Saturday, February 29, 2020

Should You Come to Venice? Report from the Ground: Venice & the COVIT-19 Coronavirus

Venice Carnival 2020 - Costumed revelers from France - Photo: Cat Bauer
(Venice, Italy) The word "quarantine" is a Venetian word, and means "forty days." In medieval times, Venice was on the cutting edge of healthcare for its citizens by confronting how to prevent the plague from entering the city. Venice was a major commercial center for international trade, and much of the world's goods passed through its waters.

In 1423, Venice established the first plague hospital on Lazzaretto Vecchio, an island in the lagoon just off Lido, a lazaret for maritime travelers with infectious diseases. Nowadays, if you have ever been to the Virtual Reality competition during the Venice Film Festival, you have visited that very island, which transforms into a very cool screening area, mixing the ancient with the contemporary and pulsing with the newest VR offerings.

In 1448, after determining that the plague had a 37-day cycle from infection to death, the Venice Senate passed a law requiring ships and crews to wait outside the city for 40 days. This system was remarkably effective -- you either got better or you died, or you were not contagious.

Quarantine has since become an English-language word, and means any period of isolation from infectious diseases. Since there is no cure at the present time for COVIT-19, the world has resorted to medieval techniques to try to contain the spread of the infection. So in the year 2020, we are back to using quarantine to limit the spread of the disease from human contact until an antidote can be developed.

 Venice Carnival 2020 - Revelers from England - Photo: Cat Bauer
Venice caught the eye of the world when it cancelled the last two days of Carnival -- Monday and Fat Tuesday, Martedì Grosso -- news that blared across the headlines of the international press and thrust COVIT-19 into the spotlight. Some people thought it was too harsh a decision. Others thought Carnival should have been cancelled on Sunday morning when health officials first learned there were two cases of the coronavirus inside the historic center -- two elderly Venetians in their 80s who didn't know each other and had no contact with the Chinese community ended up in the Civic Hospital. Later, a third female case was included. So inside the historic center of Venice itself there are three cases.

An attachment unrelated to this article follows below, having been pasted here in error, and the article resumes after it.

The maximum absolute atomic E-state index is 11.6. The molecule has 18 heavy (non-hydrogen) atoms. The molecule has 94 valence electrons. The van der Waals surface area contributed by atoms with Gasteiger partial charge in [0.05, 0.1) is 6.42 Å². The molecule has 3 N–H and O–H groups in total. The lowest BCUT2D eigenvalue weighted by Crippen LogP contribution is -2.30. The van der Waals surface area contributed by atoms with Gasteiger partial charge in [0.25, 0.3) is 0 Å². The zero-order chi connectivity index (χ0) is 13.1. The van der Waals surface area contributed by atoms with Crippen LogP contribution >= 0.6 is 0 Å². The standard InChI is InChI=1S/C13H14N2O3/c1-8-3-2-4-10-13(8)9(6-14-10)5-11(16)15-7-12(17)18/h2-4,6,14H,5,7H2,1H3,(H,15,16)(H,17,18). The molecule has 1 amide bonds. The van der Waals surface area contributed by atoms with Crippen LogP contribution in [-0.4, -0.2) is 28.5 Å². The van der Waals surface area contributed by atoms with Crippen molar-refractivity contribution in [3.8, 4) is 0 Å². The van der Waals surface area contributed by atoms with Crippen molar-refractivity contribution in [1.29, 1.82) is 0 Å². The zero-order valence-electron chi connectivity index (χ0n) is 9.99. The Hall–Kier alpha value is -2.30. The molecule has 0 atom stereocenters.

I thought the decision was just right. Sunday at noon was the Flight of the Eagle in Piazza San Marco, an event that I did not attend, but attracted about 20,000 people -- far lower than previous years, but still substantial. There was not enough time to turn that many people away without causing chaos and panic. I was notified by the press office about the cancellation of Carnival on Sunday, February 23 at 5:24pm, something I would have found out sooner if I watched TV.

But what I found outrageous was the immediate level of panic and misinformation about Venice being generated on social media by accounts that were not even based in Italy, and had no first-hand knowledge of what they were talking about. I have wondered repeatedly about the abnormal interest in Venice by professional marketers posing as simple bloggers and self-published booksellers who try to control the English-language narrative by giving "expert" advice as if they were actually on the ground. What's up with that?

Venice Carnival 2020 - Performers from Korea - Photo: Cat Bauer